If you’ve been following me here or my Instagram for any length of time, you know that I’ve been working on a series of small dolls since the early part of this year. The current size of dolls I’m creating are 12 cm tall. They are the perfect size for 1:12 scale dollhouse furniture. Perhaps this is what pushed me across that invisible line. And made me connect some dots.
Once I had decided that I wanted to tell stories with my dolls, then I had to figure out how to do it. Honestly, it sounds like a pretty simple thing, doesn’t it?
Create a doll. Write a story for the doll. Make the doll act out the story you wrote.
Easy-peasy, right?! The more that I thought about it, the more complicated the whole idea became. There were so many small moving parts to my idea. Each of them generated questions that needed to be answered. This was a little overwhelming at first. There were just so many things that I felt could go really wrong.
There were small nit-picky questions like: Was I going to construct the sets myself? How would I do that? What materials would I use? Where would I store them? Could I reuse them in the storytelling? Would that limit the kinds of stories that I wanted to tell? What about the photos? Do I have the right camera for this? How am I going to process the photos?
Bigger, weightier questions: was I going to be able to create the artwork on a reliable schedule? Was the artwork that I was creating going to be good enough to share? Would the work make me look like a talentless fool? How could I utilize my limitations to my advantage creatively?!
There are times in which the fear can take over, and make you backdown. Fortunately, my internal need to create art over-road any and all of my fears.
I decided to take the leap with the little doll Marielle.
There are times that I fall completely in love with a doll from the very start. Marielle is one of those dolls. She is just the sweetest little doll! Hence, she was the natural choice to be the face of Go Marielle! Her name is pronounced MAH-ree-ehl-leh, because she’s a little Finnish girl. She’s a little girl who likes going to new places and having adventures! Go Marielle! translates to Mene Marielle! in Finnish, which I like a lot.
Currently, my plan is that I will be posting Go Marielle! stories in parts every Friday to my Instagram to start. Again, I have ideas of where I want to go and what I want to do with this idea. And things may change. It’s important for me to have an outline, but not one that is so restrictive that it’s hard to manage. Or, an outline that becomes stifling to my creativity. That is never good.
Hopefully, those who read Go Marielle! will enjoy the pictures and the stories!
Thank you for reading, and I will see you again next Friday,
We will be traveling today to Kuopio. Marielle seems terrifically excited about the trip. It’s her first train trip ever! Hopefully, I’ll take some good pictures of what she gets up to during the day. We all know that I’m not the best of photographers. Autumn has begun to arrive in Finland and the weather is beginning to turn chilly and over-cast. Having to be out in the rain is not my idea of fun. So, I hope it doesn’t rain either.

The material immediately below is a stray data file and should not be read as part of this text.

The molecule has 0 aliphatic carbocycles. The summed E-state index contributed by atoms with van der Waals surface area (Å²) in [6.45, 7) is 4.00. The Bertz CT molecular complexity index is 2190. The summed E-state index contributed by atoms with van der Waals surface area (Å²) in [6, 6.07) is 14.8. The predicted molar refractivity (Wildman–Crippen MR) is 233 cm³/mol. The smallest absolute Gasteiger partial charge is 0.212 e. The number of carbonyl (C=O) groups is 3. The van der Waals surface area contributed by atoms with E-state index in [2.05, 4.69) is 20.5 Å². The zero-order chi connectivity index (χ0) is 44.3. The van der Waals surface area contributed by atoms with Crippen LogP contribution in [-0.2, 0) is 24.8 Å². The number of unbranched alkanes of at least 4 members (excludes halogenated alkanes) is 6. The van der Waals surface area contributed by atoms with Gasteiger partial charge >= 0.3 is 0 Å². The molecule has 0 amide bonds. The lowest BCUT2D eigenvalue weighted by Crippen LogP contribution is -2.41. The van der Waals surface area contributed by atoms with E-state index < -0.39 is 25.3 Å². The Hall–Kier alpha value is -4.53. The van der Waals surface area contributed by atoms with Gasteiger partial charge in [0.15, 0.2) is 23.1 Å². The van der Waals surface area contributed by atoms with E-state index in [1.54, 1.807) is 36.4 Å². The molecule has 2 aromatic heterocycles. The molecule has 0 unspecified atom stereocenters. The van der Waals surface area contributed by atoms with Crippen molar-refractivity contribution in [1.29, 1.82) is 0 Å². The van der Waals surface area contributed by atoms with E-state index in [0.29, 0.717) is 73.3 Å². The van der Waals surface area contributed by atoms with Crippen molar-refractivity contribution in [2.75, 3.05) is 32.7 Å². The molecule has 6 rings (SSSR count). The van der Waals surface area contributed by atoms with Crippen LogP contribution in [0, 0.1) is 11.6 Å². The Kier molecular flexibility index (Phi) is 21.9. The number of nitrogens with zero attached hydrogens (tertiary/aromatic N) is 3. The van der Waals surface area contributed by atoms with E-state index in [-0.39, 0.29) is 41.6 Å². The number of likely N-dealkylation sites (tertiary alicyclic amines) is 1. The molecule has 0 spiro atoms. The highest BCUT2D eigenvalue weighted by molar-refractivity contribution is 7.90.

The impetus for this blog post started with my examination of the word ‘quality’ as it related to the artwork that I create. I was brainstorming about the concept of quality and how as an art creator I could distinguish my own work from the work of others based on the quality of the workmanship.
How could I set my work apart from so many other artists?
Does my artwork even deserve to be called quality artwork?
What is considered ‘quality’ with regards to the type of artwork I create?!
These questions lead me in some other directions, further away from the concept of quality. However, I do think it’s important that I understand the bigger picture, before I answer the above questions. Seeing the bigger picture will help me to better define quality in my work in the future.
Words can be very powerful. They’re also quite plastic. The meanings of words are also not set in stone. Language changes and evolves right along side the people who are using to communicate their thoughts and ideas. What I find incredibly interesting is that the meanings of words can drift. This seems to happen in a short amount to time too. Words that I think have one definition, may have drifted in my own lifetime. The meanings I understand aren’t always the same as the ones utilized by other people.
How my artwork and the artwork I offer for sale in my shop is viewed by people outside of the realm of fellow creators and makers can sometimes confuse me. It has lead me to look more closely at some of the words used in conjunction with my artwork. Some of my confusion could simply stem from people having different understandings of the meanings of specific words like ‘homemade’ or ‘craft’.
To put even a finer point on it, I’m looking at how people within the United States are using these words and terms, and the definitions that they assign to them. I think that the reason I didn’t necessarily see the language drift of these words, is because English is my mother tongue. And I’m a citizen of the United States. It should be noted that I don’t think that the differing definitions of specific terminology is the only reason for confusion on my part. There’s a lot more going on here that can get very complicated, extremely quickly.
Handmade, Homemade or Both?
Each of these words have different meanings. They seem to have almost become interchangeable in the US.